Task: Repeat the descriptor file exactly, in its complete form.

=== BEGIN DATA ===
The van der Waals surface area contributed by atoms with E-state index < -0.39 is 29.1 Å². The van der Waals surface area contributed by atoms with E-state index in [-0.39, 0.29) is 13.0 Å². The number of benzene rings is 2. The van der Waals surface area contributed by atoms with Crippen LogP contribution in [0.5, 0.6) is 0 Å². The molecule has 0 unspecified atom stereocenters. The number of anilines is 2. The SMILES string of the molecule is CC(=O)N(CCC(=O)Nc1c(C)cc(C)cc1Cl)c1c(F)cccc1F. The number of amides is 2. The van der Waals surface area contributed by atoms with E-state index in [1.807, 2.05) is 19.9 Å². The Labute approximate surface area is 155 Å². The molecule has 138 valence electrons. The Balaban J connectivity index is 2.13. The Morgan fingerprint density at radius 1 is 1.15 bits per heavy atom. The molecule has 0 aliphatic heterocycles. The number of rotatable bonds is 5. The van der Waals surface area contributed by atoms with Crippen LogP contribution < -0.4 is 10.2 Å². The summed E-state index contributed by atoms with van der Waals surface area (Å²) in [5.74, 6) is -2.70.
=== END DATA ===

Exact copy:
The van der Waals surface area contributed by atoms with E-state index < -0.39 is 29.1 Å². The van der Waals surface area contributed by atoms with E-state index in [-0.39, 0.29) is 13.0 Å². The number of benzene rings is 2. The van der Waals surface area contributed by atoms with Crippen LogP contribution in [0.5, 0.6) is 0 Å². The molecule has 0 unspecified atom stereocenters. The number of anilines is 2. The SMILES string of the molecule is CC(=O)N(CCC(=O)Nc1c(C)cc(C)cc1Cl)c1c(F)cccc1F. The number of amides is 2. The van der Waals surface area contributed by atoms with E-state index in [1.807, 2.05) is 19.9 Å². The Labute approximate surface area is 155 Å². The molecule has 138 valence electrons. The Balaban J connectivity index is 2.13. The Morgan fingerprint density at radius 1 is 1.15 bits per heavy atom. The molecule has 0 aliphatic heterocycles. The number of rotatable bonds is 5. The van der Waals surface area contributed by atoms with Crippen LogP contribution < -0.4 is 10.2 Å². The summed E-state index contributed by atoms with van der Waals surface area (Å²) in [5.74, 6) is -2.70.